I think in general the data provides a decent snapshot of a catcher’s pitch framing abilities, but I don’t know if I’d go so far as to ascribe win values to those skills. I’ll be content to say Ramon is the worst framer of pitches I’ve ever seen. The proper technique for framing is to bend the wrist inward—it gives you ~3 inches, which is the most you should attempt unless you want to delegitimize yourself in the eyes of the umpire. Ramon moves his entire arm…..sooo stupid.

  2. PeterNincompoop

    Do these studies acknowledge that Ramon and Ryan have, for the most part, basically caught different sets of pitchers (starting pitchers)? Could the fact that Ramon almost exclusively catches for Volquez, who isn’t very apt to throwing strikes, maybe skew the data? I don’t know.

    I’m not able to read the studies, as I’m at work right now. So maybe the answer to my question is in the links.

    Nice post.

  3. Jason Linden

    @PeterNincompoop: The different studies (especially the BP study) do try account for/normalize for the pitchers the catchers primarily catch. It’s acknowledged as a tricky thing to pull off and that’s why I say there’s a lot of noise. So, yes, they do account for it, but everyone acknowledges that the accounting is imperfect.

  4. OhioJim

    Here is by negative point about Hanigan that I hope Meso can avoid. I feel like Hanigan often wastes too many pitches and that his style is too passive and indirect. I think this was part of what Leake was referring too after he had that bad game late in the season caught by Hanigan and commented later that he had not been “himself” and that he needed to get back to pitching his game and going after hitters. Or as Chris Welch said a time or two, that too many of the “waste” pitches thrown by the Reds pitchers were truly wasted and that was bad because in his mind every pitch should be thrown with the purpose of hoping to induce a swinging strike by stretching the zone/ fooling the batter or to get a called strike by nipping the black at a vertical margin of the zone. Another way Chris expressed it was that every pitch needs to look like it has a chance to be a strike and too many of the Reds pitches appear to by design not be planned that way.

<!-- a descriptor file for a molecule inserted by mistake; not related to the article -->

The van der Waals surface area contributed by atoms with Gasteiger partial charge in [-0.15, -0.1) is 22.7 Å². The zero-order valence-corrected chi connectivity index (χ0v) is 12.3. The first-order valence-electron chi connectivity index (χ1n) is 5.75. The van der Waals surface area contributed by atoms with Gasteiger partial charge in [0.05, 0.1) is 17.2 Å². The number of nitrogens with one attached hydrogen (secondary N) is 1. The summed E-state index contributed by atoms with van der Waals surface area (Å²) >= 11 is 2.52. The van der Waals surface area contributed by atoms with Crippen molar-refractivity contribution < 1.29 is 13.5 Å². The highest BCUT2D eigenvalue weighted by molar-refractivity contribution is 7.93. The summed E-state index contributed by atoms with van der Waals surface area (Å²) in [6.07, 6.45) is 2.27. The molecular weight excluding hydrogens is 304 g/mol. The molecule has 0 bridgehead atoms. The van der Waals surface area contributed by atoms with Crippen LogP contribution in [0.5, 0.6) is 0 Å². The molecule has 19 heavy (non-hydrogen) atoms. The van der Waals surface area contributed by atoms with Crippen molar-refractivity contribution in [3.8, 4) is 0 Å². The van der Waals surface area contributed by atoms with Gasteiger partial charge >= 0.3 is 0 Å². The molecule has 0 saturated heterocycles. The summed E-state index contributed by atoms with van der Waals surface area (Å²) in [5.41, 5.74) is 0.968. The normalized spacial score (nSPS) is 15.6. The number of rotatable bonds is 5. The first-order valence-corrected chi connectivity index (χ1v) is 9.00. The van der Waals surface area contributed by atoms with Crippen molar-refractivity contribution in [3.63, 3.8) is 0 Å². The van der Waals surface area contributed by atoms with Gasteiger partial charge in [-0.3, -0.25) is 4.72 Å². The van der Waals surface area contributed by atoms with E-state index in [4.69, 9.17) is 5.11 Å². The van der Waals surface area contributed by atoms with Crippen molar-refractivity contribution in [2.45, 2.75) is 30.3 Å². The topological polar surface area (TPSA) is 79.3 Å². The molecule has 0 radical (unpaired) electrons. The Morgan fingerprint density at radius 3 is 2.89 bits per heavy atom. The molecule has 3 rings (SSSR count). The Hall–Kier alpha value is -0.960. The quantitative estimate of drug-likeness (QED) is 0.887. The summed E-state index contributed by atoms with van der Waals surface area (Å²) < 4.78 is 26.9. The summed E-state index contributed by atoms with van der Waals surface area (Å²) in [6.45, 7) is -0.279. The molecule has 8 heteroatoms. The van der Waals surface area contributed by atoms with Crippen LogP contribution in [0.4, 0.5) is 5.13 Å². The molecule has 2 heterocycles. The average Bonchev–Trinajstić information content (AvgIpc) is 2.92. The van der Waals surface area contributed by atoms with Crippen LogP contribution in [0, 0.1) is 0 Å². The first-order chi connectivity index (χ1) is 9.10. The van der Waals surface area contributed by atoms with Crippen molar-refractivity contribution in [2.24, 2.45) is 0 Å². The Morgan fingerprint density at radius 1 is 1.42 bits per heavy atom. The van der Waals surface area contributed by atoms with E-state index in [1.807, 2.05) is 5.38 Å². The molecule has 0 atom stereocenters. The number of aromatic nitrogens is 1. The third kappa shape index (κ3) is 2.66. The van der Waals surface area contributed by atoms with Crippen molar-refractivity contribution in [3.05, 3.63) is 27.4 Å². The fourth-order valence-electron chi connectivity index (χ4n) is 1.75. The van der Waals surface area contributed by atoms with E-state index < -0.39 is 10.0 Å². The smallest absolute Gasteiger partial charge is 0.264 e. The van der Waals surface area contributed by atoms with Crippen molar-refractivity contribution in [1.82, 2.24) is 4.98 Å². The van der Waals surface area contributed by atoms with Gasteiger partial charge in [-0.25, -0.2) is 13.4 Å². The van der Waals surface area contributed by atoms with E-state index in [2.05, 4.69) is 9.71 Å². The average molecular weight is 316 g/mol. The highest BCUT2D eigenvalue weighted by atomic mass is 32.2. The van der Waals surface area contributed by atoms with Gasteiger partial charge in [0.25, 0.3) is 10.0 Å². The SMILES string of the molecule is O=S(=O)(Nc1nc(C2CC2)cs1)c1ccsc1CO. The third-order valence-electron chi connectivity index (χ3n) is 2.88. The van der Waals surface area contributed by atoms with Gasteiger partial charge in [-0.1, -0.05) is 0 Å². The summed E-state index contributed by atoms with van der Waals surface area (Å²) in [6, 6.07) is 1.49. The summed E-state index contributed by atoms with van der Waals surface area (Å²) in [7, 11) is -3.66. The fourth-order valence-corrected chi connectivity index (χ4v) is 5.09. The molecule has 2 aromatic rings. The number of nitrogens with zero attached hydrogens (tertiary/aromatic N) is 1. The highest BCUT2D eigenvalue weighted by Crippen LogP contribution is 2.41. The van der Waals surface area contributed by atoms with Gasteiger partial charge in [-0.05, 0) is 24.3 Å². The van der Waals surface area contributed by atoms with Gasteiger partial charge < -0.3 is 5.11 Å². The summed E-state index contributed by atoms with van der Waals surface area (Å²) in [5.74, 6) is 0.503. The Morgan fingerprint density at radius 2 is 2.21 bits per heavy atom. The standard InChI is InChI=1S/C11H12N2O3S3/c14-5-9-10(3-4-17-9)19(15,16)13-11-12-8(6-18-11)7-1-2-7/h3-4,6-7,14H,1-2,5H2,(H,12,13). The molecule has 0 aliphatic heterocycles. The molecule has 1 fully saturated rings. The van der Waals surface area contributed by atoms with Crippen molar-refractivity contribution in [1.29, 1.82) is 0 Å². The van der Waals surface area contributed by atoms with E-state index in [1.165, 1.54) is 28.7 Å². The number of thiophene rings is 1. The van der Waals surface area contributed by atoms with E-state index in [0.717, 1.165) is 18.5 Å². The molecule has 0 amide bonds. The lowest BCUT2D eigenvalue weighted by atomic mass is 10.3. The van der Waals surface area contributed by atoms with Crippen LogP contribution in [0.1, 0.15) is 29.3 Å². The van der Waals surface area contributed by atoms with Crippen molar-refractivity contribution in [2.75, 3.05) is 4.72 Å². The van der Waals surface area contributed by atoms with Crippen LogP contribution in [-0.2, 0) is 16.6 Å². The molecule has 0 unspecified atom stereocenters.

5. brm7675

    Exactly “whom” on the Reds calls the games?

    • OhioJim

      Exactly “whom” on the Reds calls the games?

      My belief is that the pitcher or catcher “calls” the specific pitches based on pregame discussion with the pitching coach as to the pitching game plan in general and for specific hitters. When the catcher is looking over to the bench during the game that is virtually always to pick up calls for throws to first or pitchouts, not the next sequence of pitches.

      In looking at the Reds staff, both starters and relievers, it would seem to me that the catcher is probably the primary pitch caller except for Arroyo, Cordero, and perhaps Willis. Of course in the end, the pitcher will decide what he throws or doesn’t throw..